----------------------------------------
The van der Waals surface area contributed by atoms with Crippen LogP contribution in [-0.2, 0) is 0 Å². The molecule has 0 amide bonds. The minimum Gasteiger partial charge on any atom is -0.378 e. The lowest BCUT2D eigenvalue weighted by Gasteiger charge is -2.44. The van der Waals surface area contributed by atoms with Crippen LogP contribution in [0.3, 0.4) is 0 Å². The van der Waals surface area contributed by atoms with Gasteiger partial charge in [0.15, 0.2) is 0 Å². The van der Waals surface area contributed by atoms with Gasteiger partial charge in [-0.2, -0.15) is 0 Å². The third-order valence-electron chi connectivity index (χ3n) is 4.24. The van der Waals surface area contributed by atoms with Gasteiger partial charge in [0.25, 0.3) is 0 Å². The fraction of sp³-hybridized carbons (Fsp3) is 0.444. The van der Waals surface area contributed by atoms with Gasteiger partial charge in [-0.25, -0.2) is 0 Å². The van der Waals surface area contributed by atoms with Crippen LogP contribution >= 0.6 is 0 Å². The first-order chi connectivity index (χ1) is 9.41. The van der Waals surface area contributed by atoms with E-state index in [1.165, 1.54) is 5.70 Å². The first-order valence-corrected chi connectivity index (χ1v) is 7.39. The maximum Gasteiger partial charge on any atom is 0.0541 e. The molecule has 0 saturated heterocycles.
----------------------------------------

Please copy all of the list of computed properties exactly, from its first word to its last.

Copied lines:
The van der Waals surface area contributed by atoms with Crippen LogP contribution in [-0.2, 0) is 0 Å². The molecule has 0 amide bonds. The minimum Gasteiger partial charge on any atom is -0.378 e. The lowest BCUT2D eigenvalue weighted by Gasteiger charge is -2.44. The van der Waals surface area contributed by atoms with Crippen LogP contribution in [0.3, 0.4) is 0 Å². The van der Waals surface area contributed by atoms with Gasteiger partial charge in [0.15, 0.2) is 0 Å². The van der Waals surface area contributed by atoms with Gasteiger partial charge in [-0.2, -0.15) is 0 Å². The third-order valence-electron chi connectivity index (χ3n) is 4.24. The van der Waals surface area contributed by atoms with Gasteiger partial charge in [0.25, 0.3) is 0 Å². The fraction of sp³-hybridized carbons (Fsp3) is 0.444. The van der Waals surface area contributed by atoms with Gasteiger partial charge in [-0.25, -0.2) is 0 Å². The van der Waals surface area contributed by atoms with Crippen LogP contribution >= 0.6 is 0 Å². The first-order chi connectivity index (χ1) is 9.41. The van der Waals surface area contributed by atoms with E-state index in [1.165, 1.54) is 5.70 Å². The first-order valence-corrected chi connectivity index (χ1v) is 7.39. The maximum Gasteiger partial charge on any atom is 0.0541 e. The molecule has 0 saturated heterocycles.